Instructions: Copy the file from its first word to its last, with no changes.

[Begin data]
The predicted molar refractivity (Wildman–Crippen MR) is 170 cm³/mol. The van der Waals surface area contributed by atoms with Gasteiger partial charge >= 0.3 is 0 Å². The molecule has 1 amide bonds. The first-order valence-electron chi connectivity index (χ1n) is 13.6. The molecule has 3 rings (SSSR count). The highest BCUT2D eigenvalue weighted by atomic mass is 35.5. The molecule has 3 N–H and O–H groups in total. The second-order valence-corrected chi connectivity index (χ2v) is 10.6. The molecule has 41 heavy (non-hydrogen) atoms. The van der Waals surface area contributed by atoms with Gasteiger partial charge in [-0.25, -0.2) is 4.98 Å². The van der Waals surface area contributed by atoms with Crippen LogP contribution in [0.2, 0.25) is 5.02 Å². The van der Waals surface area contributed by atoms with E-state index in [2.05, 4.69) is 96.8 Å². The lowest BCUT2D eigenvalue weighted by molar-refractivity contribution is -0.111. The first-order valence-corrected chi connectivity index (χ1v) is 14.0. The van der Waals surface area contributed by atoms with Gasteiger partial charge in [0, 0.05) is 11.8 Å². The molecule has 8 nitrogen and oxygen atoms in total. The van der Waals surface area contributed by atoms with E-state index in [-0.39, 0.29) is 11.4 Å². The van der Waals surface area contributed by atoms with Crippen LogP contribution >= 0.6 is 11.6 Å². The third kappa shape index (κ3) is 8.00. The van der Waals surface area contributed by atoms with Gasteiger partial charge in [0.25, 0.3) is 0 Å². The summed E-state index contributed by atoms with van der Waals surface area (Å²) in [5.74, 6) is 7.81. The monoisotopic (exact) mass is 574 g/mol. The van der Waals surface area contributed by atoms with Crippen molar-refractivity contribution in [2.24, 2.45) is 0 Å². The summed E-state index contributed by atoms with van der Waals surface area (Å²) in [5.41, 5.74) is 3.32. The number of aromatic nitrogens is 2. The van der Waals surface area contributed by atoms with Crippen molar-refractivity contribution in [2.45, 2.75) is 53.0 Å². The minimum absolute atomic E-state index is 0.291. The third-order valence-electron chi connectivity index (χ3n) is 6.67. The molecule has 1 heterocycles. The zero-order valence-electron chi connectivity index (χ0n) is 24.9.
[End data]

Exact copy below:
The predicted molar refractivity (Wildman–Crippen MR) is 170 cm³/mol. The van der Waals surface area contributed by atoms with Gasteiger partial charge >= 0.3 is 0 Å². The molecule has 1 amide bonds. The first-order valence-electron chi connectivity index (χ1n) is 13.6. The molecule has 3 rings (SSSR count). The highest BCUT2D eigenvalue weighted by atomic mass is 35.5. The molecule has 3 N–H and O–H groups in total. The second-order valence-corrected chi connectivity index (χ2v) is 10.6. The molecule has 41 heavy (non-hydrogen) atoms. The van der Waals surface area contributed by atoms with Gasteiger partial charge in [-0.25, -0.2) is 4.98 Å². The van der Waals surface area contributed by atoms with Crippen LogP contribution in [0.2, 0.25) is 5.02 Å². The van der Waals surface area contributed by atoms with E-state index in [2.05, 4.69) is 96.8 Å². The lowest BCUT2D eigenvalue weighted by molar-refractivity contribution is -0.111. The first-order valence-corrected chi connectivity index (χ1v) is 14.0. The van der Waals surface area contributed by atoms with Gasteiger partial charge in [0, 0.05) is 11.8 Å². The molecule has 8 nitrogen and oxygen atoms in total. The van der Waals surface area contributed by atoms with E-state index in [-0.39, 0.29) is 11.4 Å². The van der Waals surface area contributed by atoms with Crippen LogP contribution >= 0.6 is 11.6 Å². The third kappa shape index (κ3) is 8.00. The van der Waals surface area contributed by atoms with Gasteiger partial charge in [0.25, 0.3) is 0 Å². The summed E-state index contributed by atoms with van der Waals surface area (Å²) in [5.74, 6) is 7.81. The monoisotopic (exact) mass is 574 g/mol. The van der Waals surface area contributed by atoms with Crippen molar-refractivity contribution in [2.24, 2.45) is 0 Å². The summed E-state index contributed by atoms with van der Waals surface area (Å²) in [5.41, 5.74) is 3.32. The number of aromatic nitrogens is 2. The van der Waals surface area contributed by atoms with Crippen molar-refractivity contribution in [2.45, 2.75) is 53.0 Å². The minimum absolute atomic E-state index is 0.291. The third-order valence-electron chi connectivity index (χ3n) is 6.67. The molecule has 1 heterocycles. The zero-order valence-electron chi connectivity index (χ0n) is 24.9.